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Area 52 ()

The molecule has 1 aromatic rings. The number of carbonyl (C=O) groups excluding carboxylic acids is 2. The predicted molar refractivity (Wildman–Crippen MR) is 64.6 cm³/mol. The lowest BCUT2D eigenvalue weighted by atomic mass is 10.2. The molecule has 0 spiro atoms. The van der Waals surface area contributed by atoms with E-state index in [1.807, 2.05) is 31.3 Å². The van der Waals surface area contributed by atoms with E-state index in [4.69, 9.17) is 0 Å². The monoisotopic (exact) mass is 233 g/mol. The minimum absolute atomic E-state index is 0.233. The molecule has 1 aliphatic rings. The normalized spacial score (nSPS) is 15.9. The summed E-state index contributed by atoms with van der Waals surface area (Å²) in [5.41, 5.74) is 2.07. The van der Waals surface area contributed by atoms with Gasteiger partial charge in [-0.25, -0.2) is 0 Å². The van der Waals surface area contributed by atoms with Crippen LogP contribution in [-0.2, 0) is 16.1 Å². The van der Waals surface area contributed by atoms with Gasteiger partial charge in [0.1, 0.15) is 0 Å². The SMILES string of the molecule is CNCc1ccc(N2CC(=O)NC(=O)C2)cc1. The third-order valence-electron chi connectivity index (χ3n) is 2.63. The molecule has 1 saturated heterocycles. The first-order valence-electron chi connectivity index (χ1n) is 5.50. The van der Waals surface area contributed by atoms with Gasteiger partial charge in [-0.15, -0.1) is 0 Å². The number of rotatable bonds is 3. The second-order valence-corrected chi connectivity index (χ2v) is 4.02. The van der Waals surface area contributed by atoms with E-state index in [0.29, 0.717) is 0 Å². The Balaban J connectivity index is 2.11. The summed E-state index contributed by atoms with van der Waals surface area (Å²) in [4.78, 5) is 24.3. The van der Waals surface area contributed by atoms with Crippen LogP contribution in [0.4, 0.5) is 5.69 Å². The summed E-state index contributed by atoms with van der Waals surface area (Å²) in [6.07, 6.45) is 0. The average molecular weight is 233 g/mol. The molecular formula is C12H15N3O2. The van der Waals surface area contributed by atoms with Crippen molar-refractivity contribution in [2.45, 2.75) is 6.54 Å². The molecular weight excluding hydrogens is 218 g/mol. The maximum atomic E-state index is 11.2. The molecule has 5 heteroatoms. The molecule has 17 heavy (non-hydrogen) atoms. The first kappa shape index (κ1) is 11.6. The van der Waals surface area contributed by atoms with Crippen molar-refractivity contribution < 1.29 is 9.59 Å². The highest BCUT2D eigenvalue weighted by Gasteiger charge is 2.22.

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From Re-Foc, their very first release in 2002, post-nuevo flamenco guitar duo Rodrigo Sanchez and Gabriela Quintero thumbed their noses at purist notions of flamenco. Having initially come from heavy metal, they wedded their new music to metal's pyrotechnics and the various folk styles of their native Mexico, creating a new genre in acoustic music. That said, Area 52 is unlike anything they have recorded before. The album began as simply an orchestral overview of tunes from their catalog to issue while they wrote new material, but it became something wholly other. Along with producer Peter Asher and arranger Alex Wilson (whose charts here are almost too fantastic to believe), they employed C.U.B.A., a 13-piece Cuban orchestra, and the diverse talents of several guests. Recording mainly in Havana, the duo, with C.U.B.A., set about completely reinventing RyG's songs. Take opener "Santo Domingo," with Los Van Van's Samuel Formell in the drum chair. Here, those acoustic guitars are augmented by strings, a whomping funky electric bassline, a full brass section, saxophone, and flute. They travel through fiery Afro-Cuban montunos and charging descargas wed seamlessly to their brand of flamenco. "Hanuman" features metal drummer John Tempesta in a frenetic son layered over flamenco before Santana-esque lead guitars and a full-fledged timba take the lead. Sitar great Anoushka Shankar helps out on "Ixtapa" by playing an illuminating solo amid the acoustic guitars and percussion section, before they force her to up the ante and improvise Latin style, touching on guaguanco. She responds fluidly and imaginatively; eventually, flamenco gets moved all the way over into salsa and Afro-Cuban jazz à la Machito! "11:11" highlights the gorgeous upright bass playing of guest Carlos Benavent (formerly of Paco de Lucía's group) and the chanted vocals of Carlota Teresa Noriega in call and response with the band. Sanchez's acoustic steel-string and electric lap steel guitar solos are delicious, too. The oud playing of Palestinian Le Trio Joubran on "Master Maqui" stands in contrast to Wilson's big horn charts (which are a dead cross between Gerald Wilson's and Tito Puente's). The ouds and guitars exchange fours and eights, getting kissed by a flute. Before things get too sweet, the horns blast in, ushering in a duel between ouds and guitars melding Middle Eastern and Latin musics. "Tamacun" reprises Tempesta on drums. It commences as a frenetic big-band flamenco with guitars, drums, and flute up front before things get whompy, and danzon and rumba make entrances and exits. While it would seem that nothing on Area 52 should work, it all does. What started out as simply an orchestral retrospective has become an entirely new Rodrigo y Gabriela album, one that showcases an even more startling range of musicianship. In sum, this album expands the very definition of musical collaboration. ~ Thom Jurek, Rovi Hide synopsis

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